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date: 21 May 2024

Māori arrival and settlement

Dictionary Plus History
Rebecca LenihanRebecca Lenihan

Māori arrival and settlement 

In Māori oral tradition, the first Māori sailed to New Zealand from Hawaiki, the place were Io, the supreme being, created the world and its first people, the place from which each person comes and where each will return after death. Kupe is attributed with the discovery of New Zealand, when he chased a great octopus that belonged to his competitor from Hawaiki to Cook Strait, the body of water that runs between the North and South Islands. The Māori name for New Zealand, Aotearoa, ‘long white cloud’, is said to have been given to the islands by Kupe’s wife, Kuramārōtini, upon seeing the North Island for the first time.

Many years after Kupe’s discovery of New Zealand, several waka (canoes) made the trip to New Zealand from Hawaiki. Māori whakapapa (genealogical links) go back to these waka, serving as the origins of the tribes of New Zealand and defining their relationships with other tribes. For example many tribes trace their origin to the Tainui waka, while tribes such as Te Arawa take their name directly from a founding canoe. When identifying themselves, Māori mention their founding waka first and foremost.

Archaeological and recent scientific evidence suggests that Māori first discovered and settled in New Zealand sometime between 1250 and 1300 ad, on deliberate voyages of discovery, navigating by ocean currents, the winds, and the stars. These settlers were likely from various islands within Polynesia and did not identify themselves with a collective name until the arrival of Europeans, at which time they adopted the name Māori to differentiate themselves from the new arrivals.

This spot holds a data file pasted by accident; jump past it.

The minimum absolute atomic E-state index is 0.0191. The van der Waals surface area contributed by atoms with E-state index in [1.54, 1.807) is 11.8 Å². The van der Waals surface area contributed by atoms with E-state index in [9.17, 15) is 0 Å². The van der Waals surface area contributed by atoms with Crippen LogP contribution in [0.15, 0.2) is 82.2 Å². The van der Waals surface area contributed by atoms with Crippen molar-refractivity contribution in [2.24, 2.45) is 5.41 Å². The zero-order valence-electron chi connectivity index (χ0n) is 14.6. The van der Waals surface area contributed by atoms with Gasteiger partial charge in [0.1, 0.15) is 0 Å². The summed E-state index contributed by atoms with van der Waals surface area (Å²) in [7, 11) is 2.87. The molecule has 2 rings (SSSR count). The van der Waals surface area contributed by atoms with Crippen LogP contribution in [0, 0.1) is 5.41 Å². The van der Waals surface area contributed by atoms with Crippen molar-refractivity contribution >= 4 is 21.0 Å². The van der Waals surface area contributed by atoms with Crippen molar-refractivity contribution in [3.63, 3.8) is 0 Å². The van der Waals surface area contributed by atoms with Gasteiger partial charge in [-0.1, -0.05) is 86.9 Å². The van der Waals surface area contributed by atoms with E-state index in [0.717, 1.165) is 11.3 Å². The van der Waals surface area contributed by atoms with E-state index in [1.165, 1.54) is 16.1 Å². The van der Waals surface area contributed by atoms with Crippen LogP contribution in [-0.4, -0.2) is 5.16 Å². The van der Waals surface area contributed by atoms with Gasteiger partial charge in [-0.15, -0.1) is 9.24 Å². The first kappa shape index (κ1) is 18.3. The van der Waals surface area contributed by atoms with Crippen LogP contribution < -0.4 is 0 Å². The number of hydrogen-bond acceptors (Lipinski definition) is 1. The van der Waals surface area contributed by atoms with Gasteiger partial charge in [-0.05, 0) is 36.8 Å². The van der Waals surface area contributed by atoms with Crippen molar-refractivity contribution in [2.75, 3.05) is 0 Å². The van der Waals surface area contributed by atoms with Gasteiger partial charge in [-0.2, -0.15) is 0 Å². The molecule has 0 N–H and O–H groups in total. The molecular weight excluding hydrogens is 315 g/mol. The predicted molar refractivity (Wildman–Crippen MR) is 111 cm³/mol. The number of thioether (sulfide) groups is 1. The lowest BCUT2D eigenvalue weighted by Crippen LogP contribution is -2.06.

Oral tradition and archaeological evidence suggests that many of these early waka landed on the east coast of the North Island. Whangaparāoa on the eastern tip of the Bay of Plenty is reported as the landing place of many waka. These waka explored the coastline, scouting for land suitable for settlement, and there is evidence that by c.1400 all of New Zealand had been explored. Early settlements tended to be at harbours or the mouths of rivers where there was good access to fresh water and fishing. Hunting was a major source of food, with fur seals and moa the primary prey.

While hunting and gathering remained the main mode of survival among tribes that settled in the cooler climate of the South Island, horticulture developed more quickly among those in the North Island. The early settlers had brought with them kūmara (sweet potato) and yams which grew well in the warmer climate of the North Island. Along with these developments Māori moved inland, becoming less dependant on resources from the sea to survive. Although warfare was widespread, it tended to be episodic, and Māori lived in unprotected settlements or seasonal camps rather than in fortified pā.

Rebecca Lenihan